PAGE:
There is only one rule in modern interpretation, namely, courts are obliged to determine the meaning of [that which is to be judicially interpreted] in its total context, having regard to [its] purpose …, the consequences of proposed interpretations, the presumptions and special rules of interpretation, as well as admissible external aids. In other words, the courts must consider and take into account all relevant and admissible indicators of […] meaning. After taking these into account, the court must then adopt an interpretation that is appropriate. An appropriate interpretation is one that can be justified in terms of (a) its plausibility, that is, its compliance with the […] text; (b) its efficacy, that is, its promotion of the […] purpose; and (c) its acceptability, that is, the outcome is reasonable and just. [Emphasis added by L’Heureux-Dubé J.] The subjective intent of one party to a contract “has no independent place” in interpreting contractual provisions: Eli Lilly & Co. v. Novopharm Ltd., 1998 CanLII 791 (SCC),  2 S.C.R. 129, at para. 54.
 While the plain meaning of the words used by the contracting parties is important, the contract must be read as a whole and in the context of the circumstances as they existed when the contract was created: Dumbrell v. The Regional Group of Companies Inc., 2007 ONCA 59 (CanLII), 2007 ONCA 59, 85 O.R. (3d) 616, at para. 52.
 Courts will avoid a contractual interpretation which results in rendering the agreement unlawful. As Blair J.A. discussed in Ventas, Inc. v. Sunrise Senior Living Real Estate Investment Trust, 2007 ONCA 205 (CanLII), 2007 ONCA 205, 85 O.R. (3d) 254, at para. 57, quoting John D. McCamus, The Law of Contracts (Toronto: Irwin Law, 2005), at p. 729, “where an agreement admits of two possible constructions, one of which renders the agreement lawful and the other of which renders it unlawful, courts will give preference to the former interpretation”; see also Cantor Art Services Ltd. v. Kenneth Bieber Photography Ltd.,  1 W.L.R. 1226 (C.A.).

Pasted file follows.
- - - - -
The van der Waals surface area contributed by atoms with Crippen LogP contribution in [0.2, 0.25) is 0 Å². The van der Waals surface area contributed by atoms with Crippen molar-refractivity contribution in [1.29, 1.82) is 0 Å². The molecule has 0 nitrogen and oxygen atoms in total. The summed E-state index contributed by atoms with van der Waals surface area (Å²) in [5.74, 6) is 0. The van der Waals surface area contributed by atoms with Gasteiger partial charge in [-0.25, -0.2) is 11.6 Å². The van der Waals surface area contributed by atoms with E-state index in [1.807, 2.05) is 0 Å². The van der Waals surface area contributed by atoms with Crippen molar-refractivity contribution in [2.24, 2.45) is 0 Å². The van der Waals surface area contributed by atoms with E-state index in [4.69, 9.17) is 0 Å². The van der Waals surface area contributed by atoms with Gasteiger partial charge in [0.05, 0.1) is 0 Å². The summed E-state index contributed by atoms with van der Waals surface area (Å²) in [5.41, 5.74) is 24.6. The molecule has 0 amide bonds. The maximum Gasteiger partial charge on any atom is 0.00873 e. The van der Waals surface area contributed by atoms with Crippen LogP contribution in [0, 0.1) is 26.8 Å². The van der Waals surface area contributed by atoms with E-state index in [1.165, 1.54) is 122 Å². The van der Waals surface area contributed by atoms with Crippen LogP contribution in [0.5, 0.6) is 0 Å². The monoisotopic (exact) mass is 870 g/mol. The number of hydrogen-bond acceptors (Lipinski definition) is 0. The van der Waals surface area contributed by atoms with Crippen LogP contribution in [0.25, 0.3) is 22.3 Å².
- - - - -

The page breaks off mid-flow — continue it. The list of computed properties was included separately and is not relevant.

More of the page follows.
A commercial contract will be interpreted in a manner that is consistent with commercial principles and that avoids a commercial absurdity. In Consolidated-Bathurst Export Ltd. v. Mutual Boiler and Machinery Insurance Co., 1979 CanLII 10 (SCC),  1 S.C.R. 888, at p. 901, Estey J. stated:
[w]here words may bear two constructions, the more reasonable one, that which produces a fair result, must certainly be taken as the interpretation which would promote the intention of the parties. Similarly, an interpretation which defeats the intentions of the parties and their objective in entering into the commercial transaction in the first place should be discarded in favour of an interpretation of the policy which promotes a sensible commercial result. As stated by the House of Lords in Mannai Investment Co. Ltd. v. Eagle Star Life Assurance Co. Ltd.,  2 W.L.R. 945, at p. 964 (H.L.), commercial contracts should be “interpreted in the way in which a reasonable commercial person would construe them. And the standard of the reasonable commercial person is hostile to technical interpretations and undue emphasis on niceties of language”.
 The interpretation of a contract is a question of law. Accordingly, the standard of review by an appellate court is correctness: Bell Canada v. The Plan Group, 2009 ONCA 548 (CanLII), 2009 ONCA 548, 96 O.R. (3d) 81.